Chomsky praises advances in artificial intelligence and warns of dangers

In a joint opinion column published this Wednesday in the New York Times, the three intellectuals praise the new ChatGPT (OpenAI), Bard (Google), and Bing (Microsoft) for their problem-solving abilities and their “worries.” they characterize these systems by their “immorality, ignorance and linguistic inadequacy.”

“We fear that machine learning, the most popular and fashionable variant of AI, will demean our science and ethics by implanting a fundamentally flawed understanding of language and information into our technology,” they wrote.

While these programs are hailed as the “first flashes of the horizon” of an artificial intelligence where the machine mind has surpassed the human brain in quantity and quality, intellectually, artistically and creatively, they say they have not yet reached this point.

According to Noam Chomsky, Ian Roberts and Jeffrey Watumull, using programs like ChatGPT can be useful in some “limited” areas, such as computer programming or “recommending rhymes for easy strings”, but their profound differences from humans are in reasoning and usage. The language imposed “significant limitations on what these programs can do.”

According to these scientists, “These programs are stuck in a prehuman or nonhuman phase of cognitive evolution.”

“Their greatest shortcoming is that it is not the most critical ability of any intelligence: not only to say what is, what is and what will happen — that is, to describe and predict — but also what is not happening and what might happen . . They affirm that they are “a sign of real intelligence” before emphasizing that these are components of an explanation.

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Unlike machines, they say, “human reasoning relies on possible explanations and error correction, a process that progressively narrows the possibilities that can be rationally evaluated.”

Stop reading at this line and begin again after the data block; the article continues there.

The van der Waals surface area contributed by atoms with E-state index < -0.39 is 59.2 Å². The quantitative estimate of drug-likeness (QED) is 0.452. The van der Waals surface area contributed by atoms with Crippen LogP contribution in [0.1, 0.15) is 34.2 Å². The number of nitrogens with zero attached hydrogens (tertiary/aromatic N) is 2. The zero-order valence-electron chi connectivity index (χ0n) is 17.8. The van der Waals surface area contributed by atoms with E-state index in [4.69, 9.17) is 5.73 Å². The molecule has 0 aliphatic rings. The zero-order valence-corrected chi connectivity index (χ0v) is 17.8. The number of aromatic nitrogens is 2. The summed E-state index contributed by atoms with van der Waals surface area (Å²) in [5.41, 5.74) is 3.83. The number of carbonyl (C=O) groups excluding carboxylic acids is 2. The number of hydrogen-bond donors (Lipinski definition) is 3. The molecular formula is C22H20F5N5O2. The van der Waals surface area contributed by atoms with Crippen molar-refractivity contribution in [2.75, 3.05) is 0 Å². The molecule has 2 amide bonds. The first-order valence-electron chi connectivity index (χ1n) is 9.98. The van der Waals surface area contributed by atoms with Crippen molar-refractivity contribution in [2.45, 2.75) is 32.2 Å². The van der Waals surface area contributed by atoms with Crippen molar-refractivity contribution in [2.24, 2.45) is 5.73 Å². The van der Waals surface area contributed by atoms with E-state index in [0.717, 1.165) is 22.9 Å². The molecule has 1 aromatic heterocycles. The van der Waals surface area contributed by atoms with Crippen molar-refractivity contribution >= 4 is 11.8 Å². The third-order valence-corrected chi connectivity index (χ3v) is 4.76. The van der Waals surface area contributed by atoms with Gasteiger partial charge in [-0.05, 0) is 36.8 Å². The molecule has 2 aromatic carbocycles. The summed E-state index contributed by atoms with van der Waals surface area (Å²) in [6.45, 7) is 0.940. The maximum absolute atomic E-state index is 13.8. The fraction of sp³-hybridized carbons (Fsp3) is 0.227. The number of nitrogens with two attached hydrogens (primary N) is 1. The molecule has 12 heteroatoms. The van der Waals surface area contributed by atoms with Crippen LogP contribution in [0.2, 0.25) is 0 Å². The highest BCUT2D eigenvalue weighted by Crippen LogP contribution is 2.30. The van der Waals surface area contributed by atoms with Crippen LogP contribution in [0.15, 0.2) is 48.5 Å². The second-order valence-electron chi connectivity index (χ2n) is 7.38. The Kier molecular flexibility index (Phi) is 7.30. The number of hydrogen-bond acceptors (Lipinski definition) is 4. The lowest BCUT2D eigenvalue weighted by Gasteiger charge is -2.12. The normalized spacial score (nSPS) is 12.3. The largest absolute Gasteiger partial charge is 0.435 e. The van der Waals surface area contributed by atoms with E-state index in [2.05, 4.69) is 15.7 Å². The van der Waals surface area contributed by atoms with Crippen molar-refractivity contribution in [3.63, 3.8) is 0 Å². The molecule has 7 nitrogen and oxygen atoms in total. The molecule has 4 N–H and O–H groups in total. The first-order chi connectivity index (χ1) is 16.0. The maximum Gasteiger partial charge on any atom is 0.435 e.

In that sense, Sherlock Holmes’ Dr. Watson: “Once you’ve eliminated the impossible, whatever remains, however improbable, must be the truth.”

“However, ChatGPT and similar programs cannot distinguish between the possible and the impossible, which is inherently limitless in what they can ‘learn’ (i.e. remember),” they say. Therefore, they argue that the predictions of machine learning systems are always superficial and will be doubtful.

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Finally, they argue that true intelligence is capable of moral reasoning, while chatbots struggle and continue to struggle to balance content creation with distancing themselves from what is morally objectionable.

As an example, they cited the predecessor to ChatGPT (Thai), released by Microsoft in 2016, which “filled the internet with racist and misogynistic content”.

As such, they affirm that because the program is not based on moral principles, ChatGPT severely restricts its creators from entering into new or controversial discussions.

They are either overproduced (they fail to present both the truth and the facts, they endorse both ethical and unethical decisions) or they are underproduced (they show a lack of commitment to decisions and indifference to results),” they conclude.

Source: EFE.

Source: Ultimahora

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